Slovenia in the world

  • Becoming a republic
  • Slovenia in the world
  • World in Slovenia
  • Then and now
  • Enter Si25
  • Slovenia – an independent and equal member of the international community

    In May 1990, Slovenia formed its first democratically-elected government and appointed its first foreign minister. At that time, especially after the December plebiscite, foreign-policy activities focused on mobilising international support for Slovenia's legitimate aspirations to independence and sovereignty, which was by no means an easy task. This prompted the creation of a network of Slovenian representatives, advocates and friends, including journalists, scholars, business representatives and Slovenes living abroad. Slovenian diplomats, who at that time were serving in the federal diplomatic service, joined these efforts.

    After the declaration of independence on 25 June 1991, Slovenian foreign policy had a clear task: to secure international recognition of the newly-formed state. The first recognition came from Croatia on 26 June. In the second half of that year, some of the former members of the Soviet Union, namely Lithuania, Georgia, Latvia, Estonia, Ukraine and Belarus, followed this example. Iceland was the first Western European country to recognise sovereign Slovenia, namely on 19 December 1991. Six months later, this island state reaffirmed its friendship with Slovenia by sponsoring the UN General Assembly resolution on its admission to this global organisation. On that same date, Germany and Sweden announced their decision to recognise the newly-independent state, which took effect on 15 January 1992, with Slovenia being recognised by the whole of the then European Community and most European countries, as well as Canada and Australia. Two days before the European Community, Slovenia's sovereignty was recognised by the Vatican, followed by San Marino. In January, Slovenia was also recognised by most Latin American countries. Russia followed in February and the United States in April. In the meantime, in March, the newly-independent country joined the Conference on Security and Co operation in Europe, today's OSCE. By the end of spring of 1992, Slovenia had truly secured its place on the world map.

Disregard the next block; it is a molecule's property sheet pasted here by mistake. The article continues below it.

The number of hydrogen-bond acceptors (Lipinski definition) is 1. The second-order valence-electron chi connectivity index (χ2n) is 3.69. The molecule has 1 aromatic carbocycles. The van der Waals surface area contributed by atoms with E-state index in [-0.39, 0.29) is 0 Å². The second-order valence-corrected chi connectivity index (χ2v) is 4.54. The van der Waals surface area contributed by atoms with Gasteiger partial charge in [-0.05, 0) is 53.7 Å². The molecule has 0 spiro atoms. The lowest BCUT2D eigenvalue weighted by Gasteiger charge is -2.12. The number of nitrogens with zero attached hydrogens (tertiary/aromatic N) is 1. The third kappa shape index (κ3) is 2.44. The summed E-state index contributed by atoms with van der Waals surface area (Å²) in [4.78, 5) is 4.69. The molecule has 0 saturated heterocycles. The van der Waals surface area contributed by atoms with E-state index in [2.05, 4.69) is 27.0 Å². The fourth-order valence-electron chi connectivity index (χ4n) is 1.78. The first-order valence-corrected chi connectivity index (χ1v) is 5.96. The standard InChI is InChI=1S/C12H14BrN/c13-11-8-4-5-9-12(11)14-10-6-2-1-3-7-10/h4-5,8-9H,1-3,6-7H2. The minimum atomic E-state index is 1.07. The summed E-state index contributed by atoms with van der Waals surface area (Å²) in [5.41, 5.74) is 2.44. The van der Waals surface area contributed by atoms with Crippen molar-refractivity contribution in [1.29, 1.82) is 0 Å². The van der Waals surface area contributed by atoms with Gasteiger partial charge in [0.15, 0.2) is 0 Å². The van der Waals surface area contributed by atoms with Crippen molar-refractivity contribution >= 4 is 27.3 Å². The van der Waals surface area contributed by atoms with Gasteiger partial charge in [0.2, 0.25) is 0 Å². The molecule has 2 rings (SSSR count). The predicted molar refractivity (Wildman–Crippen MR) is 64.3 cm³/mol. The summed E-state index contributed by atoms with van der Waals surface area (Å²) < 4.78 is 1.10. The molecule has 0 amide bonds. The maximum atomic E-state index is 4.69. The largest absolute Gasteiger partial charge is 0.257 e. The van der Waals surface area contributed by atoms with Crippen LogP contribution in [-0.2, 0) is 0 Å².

On 22 May 1992, Slovenian foreign policy and the diplomatic service completed their foremost task: Slovenia became the 176th member of the United Nations and a fully independent and equal member of the international community. 

    By the mid-1992, the strategic orientations of Slovenian foreign policy also crystallised, placing primary focus on the country's political, economic and cultural visibility around the world and the realisation of its national interests. Slovenia's key objective became membership of European and Euro Atlantic structures, the development of good bilateral relations, especially with neighbouring countries, as well as active and constructive engagement within international organisations. Furthermore, Slovenia had decided to redefine its role as regards the countries in South-Eastern Europe and committed to maintaining concern for Slovenes living in neighbouring countries and abroad.


    Slovenian foreign policy invested considerable efforts in formalising and enhancing relations with its four neighbours, its closest partners, which are also home to Slovenian minorities. Slovenia settled most its outstanding issues with neighbouring countries through dialogue, referring the most complex ones to legal mechanisms. However, what matters most is that the country has developed positive partner relations with its neighbours and a sound basis for intensive economic, cultural and scientific cooperation.

    Similarly, Slovenia has established positive bilateral relations with other European countries. Together, they work on identifying shared interests, which provide the foundation for enhanced cooperation. Slovenia has forged particularly strong partner ties with France and Germany, the driving forces behind today's Europe. It has also built various links with Central European countries. As a Mediterranean country, Slovenia shares certain specific interests with other European countries along the Mediterranean coast. more >